October's labor woes drive higher costs, worsened margins for hospitals: Kaufman Hall

October marks 10 months of consecutive negative margins for the nation’s hospitals and a “slight downturn” from three prior months of gradual gains, according to the latest monthly industry report from Kaufman Hall.

High expenses were again a primary culprit with labor costs, inflated material costs and outsourced services like IT and human resources all playing a role in the losses, the advisory firm found.

Discharging difficulties tied to labor shortages in hospitals and post-acute care settings also drove longer hospital stays that “did not translate to additional revenue for hospitals,” according to the report.

At the same time, increased emergency department volumes strained hospitals that were unable to admit patients for inpatient care. “Many hospitals were forced to board patients in the ED leading to increased pressure on ED staff,” Kaufman Hall wrote, echoing recent warnings from physician associations.

“Every aspect of patient care—from being admitted, to treatment, to discharge—is affected by the labor shortage and as we head into the virus season and potential new waves of COVID-19 the pressures on hospitals and their staff could mount,” Erik Swanson, senior vice president of data and analytics at Kaufman Hall, said in a release. “The [October] data reinforce what we have known for several months, 2022 has been and will continue to be a very difficult financial year for the nation’s hospitals.”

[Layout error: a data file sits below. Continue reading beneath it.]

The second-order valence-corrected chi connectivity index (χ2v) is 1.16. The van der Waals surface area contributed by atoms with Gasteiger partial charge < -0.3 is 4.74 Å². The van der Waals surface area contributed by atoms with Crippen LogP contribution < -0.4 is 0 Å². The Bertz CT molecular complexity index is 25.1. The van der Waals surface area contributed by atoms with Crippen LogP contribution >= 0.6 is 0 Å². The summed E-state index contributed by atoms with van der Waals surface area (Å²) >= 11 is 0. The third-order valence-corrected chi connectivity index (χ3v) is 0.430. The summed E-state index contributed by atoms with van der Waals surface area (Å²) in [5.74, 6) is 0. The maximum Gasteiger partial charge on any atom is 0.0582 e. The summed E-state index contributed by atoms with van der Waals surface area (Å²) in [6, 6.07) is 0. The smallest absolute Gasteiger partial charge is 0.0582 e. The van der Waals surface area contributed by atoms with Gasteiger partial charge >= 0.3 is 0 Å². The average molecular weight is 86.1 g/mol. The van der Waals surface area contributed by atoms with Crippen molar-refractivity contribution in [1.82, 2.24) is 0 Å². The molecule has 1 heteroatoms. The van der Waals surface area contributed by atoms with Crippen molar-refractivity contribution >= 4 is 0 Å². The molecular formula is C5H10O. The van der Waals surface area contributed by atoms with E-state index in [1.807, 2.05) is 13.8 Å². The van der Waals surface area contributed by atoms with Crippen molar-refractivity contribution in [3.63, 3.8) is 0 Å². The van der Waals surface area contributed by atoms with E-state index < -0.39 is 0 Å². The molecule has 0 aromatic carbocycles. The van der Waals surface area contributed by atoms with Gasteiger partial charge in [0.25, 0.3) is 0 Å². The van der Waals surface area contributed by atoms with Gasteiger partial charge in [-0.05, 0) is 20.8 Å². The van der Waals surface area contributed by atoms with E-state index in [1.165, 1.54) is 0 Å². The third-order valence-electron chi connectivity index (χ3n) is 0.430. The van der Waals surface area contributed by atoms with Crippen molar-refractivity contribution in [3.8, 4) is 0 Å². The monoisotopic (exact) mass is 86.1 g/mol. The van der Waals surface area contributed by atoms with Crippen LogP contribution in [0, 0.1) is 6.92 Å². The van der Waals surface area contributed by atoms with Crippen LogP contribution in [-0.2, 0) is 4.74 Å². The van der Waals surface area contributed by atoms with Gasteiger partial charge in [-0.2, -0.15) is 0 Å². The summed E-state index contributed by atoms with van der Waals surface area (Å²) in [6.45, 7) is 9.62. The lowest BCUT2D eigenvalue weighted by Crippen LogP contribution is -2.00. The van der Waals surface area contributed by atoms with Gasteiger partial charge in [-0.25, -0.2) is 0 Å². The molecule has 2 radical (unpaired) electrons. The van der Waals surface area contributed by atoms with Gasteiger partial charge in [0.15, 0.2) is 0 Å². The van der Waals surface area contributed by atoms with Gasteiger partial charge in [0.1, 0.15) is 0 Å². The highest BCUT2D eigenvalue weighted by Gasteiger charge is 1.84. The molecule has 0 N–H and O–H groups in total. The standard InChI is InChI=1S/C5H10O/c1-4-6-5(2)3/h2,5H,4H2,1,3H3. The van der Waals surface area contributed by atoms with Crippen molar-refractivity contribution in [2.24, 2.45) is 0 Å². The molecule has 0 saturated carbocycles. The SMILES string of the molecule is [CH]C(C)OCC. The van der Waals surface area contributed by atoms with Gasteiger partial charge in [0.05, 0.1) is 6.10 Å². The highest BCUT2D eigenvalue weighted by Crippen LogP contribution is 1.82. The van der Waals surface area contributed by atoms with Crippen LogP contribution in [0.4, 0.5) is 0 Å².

Kaufman Hall’s median year-to-date operating margin index for October was -0.5%, a -2% month-over-month decline that virtually replaced the industry’s margin gains since August. The current YTD operating margin also represents a -43% decline from what the firm saw this time last year and a -31% drop from 2019.

Hospitals’ gross operating revenue (excluding relief funds) rose 2% month over month and YTD are up 5% over October 2021.

Inpatient revenue increased 4% month over month but is flat YTD compared to this time last year. Outpatient revenue increased 1% month over month but is up 8% YTD from October 2021. Net patient service revenue per adjusted discharge was up 3% over September, but YTD remains flat over the prior year’s tally.

October saw a 1% decline in month-over-month adjusted discharges though YTD numbers are still up 1% over last year. The firm reported month-over-month and year-over-year YTD increases for adjusted patient days (2% and 3%) as well as average length of stay (3% and 1%). Operating room minutes were up 2% over September but flat YTD.

Hospitals’ total expenses grew 1% month over month and are 8% higher YTD over October 2021, according to the report, with total expenses per adjusted discharge rising 3% month over month and 7% YTD. Labor played an outsized role with increases of 3% month over month and 10% YTD. Non-labor expenses stayed pat from September’s total but YTD remains up 5% from the same time last year.

“Record-high expenses across the economy have not eased up, leaving hospitals in a precarious financial position as we look to the end of the year,” Swanson said. “With the labor market in the healthcare sector still highly competitive, hospitals are feeling the financial pressure of needing to attract and retain workers with significant increases in salaries.”

Kaufman Hall’s monthly reports are based on a sample of more than 900 nationally representative hospitals, the data from which are collected by Syntellis Performance Solutions.